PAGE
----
A bill that would bar the use of uncorroborated information from confidential informants at parole hearings was approved by the state Senate Public Safety Committee on Wednesday.

Senate Bill 1064, authored by East Bay state Sen. Nancy Skinner, would also prohibit prison employees from basing alleged violations by inmates based on unverified claims from confidential informants.

Often violations of prison rules form the basis for parole being denied to an inmate. In addition, the accused would be afforded the opportunity to question witnesses during a disciplinary hearing, under the proposed law.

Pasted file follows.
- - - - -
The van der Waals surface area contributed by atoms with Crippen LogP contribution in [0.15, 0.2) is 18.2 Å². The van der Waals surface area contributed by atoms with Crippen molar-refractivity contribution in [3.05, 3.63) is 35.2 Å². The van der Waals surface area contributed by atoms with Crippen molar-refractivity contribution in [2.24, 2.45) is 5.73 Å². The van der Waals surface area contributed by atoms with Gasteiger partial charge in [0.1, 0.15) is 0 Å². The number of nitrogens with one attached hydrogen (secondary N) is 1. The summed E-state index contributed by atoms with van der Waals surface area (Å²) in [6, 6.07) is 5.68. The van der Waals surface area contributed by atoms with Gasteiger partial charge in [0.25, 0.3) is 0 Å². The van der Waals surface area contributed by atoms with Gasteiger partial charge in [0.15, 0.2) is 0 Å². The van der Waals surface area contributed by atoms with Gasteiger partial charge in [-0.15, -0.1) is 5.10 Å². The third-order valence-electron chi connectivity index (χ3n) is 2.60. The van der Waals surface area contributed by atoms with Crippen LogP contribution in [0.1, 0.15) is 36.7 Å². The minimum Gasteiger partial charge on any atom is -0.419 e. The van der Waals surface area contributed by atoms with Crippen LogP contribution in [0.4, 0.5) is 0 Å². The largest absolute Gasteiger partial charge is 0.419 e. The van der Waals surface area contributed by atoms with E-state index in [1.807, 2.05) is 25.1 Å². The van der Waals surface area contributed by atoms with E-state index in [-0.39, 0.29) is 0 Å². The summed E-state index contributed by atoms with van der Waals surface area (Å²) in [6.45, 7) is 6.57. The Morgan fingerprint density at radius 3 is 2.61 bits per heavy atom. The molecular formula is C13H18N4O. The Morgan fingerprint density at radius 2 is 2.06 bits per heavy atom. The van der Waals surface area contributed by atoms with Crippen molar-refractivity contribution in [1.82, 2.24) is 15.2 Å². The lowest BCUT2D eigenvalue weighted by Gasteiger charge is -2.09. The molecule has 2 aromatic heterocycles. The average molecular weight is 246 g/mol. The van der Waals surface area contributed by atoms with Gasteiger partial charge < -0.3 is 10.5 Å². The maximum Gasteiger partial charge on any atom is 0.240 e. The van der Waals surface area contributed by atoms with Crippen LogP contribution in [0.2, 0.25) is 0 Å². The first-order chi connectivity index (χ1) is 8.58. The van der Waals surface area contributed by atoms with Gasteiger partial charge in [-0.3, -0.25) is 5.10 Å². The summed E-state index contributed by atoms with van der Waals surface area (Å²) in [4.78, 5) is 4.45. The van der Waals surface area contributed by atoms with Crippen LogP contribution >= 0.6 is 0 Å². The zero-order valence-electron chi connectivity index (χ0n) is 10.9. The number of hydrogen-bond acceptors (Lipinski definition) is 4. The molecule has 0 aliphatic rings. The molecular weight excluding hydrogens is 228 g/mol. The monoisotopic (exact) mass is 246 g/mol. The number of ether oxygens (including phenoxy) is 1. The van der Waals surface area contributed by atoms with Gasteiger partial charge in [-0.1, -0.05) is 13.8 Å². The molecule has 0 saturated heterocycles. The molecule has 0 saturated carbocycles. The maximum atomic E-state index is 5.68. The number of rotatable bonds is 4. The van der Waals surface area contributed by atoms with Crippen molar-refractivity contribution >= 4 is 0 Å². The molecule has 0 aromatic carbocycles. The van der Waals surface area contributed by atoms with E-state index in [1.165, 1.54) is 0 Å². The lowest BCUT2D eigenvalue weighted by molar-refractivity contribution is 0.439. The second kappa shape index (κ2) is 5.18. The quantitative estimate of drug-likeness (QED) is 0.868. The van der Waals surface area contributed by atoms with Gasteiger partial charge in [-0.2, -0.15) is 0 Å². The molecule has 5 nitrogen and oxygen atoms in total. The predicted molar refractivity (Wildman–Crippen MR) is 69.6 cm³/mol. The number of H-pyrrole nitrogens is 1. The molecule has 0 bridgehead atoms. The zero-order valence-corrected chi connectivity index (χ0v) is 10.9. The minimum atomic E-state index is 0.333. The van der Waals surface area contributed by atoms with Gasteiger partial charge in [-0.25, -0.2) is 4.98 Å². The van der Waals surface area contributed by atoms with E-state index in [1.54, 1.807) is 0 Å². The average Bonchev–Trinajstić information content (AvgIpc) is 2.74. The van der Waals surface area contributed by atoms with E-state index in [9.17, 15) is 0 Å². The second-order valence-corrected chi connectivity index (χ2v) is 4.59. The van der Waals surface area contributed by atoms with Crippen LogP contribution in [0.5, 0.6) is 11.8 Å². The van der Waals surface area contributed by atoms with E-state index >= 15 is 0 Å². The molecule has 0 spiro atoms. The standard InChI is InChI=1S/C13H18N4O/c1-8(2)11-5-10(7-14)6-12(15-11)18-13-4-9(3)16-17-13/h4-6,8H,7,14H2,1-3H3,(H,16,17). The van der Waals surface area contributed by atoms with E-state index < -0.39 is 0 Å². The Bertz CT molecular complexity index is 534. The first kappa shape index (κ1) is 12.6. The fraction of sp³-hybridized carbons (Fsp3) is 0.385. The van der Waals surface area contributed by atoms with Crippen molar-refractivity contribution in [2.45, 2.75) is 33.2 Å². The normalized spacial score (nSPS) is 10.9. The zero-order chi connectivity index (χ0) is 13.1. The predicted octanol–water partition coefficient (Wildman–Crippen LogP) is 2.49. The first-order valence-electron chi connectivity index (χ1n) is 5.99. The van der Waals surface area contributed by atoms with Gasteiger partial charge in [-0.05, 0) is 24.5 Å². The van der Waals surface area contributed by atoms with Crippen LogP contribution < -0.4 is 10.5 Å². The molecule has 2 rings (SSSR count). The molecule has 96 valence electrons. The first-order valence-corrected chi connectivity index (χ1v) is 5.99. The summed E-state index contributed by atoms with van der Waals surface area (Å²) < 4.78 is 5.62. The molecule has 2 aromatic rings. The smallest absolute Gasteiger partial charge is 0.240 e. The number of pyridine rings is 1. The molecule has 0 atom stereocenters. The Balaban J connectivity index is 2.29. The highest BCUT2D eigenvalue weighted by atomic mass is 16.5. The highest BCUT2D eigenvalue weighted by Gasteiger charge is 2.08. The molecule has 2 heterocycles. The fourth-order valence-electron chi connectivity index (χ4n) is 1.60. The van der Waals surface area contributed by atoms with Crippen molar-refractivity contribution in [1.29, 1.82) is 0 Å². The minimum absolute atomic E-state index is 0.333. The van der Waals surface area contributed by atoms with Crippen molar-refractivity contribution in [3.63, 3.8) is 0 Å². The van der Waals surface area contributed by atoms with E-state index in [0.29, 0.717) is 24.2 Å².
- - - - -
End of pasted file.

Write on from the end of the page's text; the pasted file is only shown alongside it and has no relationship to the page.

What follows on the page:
SB 1064 was approved by the Public Safety Committee, 6-1, its first steps in the legislative process. 

Skinner believes the practice is a violation of a prisoner’s due process, and in many cases the inmate is unaware that allegations have been made to their file.

“Allowing uncorroborated information from a confidential informant to influence a parole hearing is deeply unfair. California’s parole system needs to be modernized, and reforms that enhance rather than limit due process are a step in the right direction,” Skinner said, in a statement.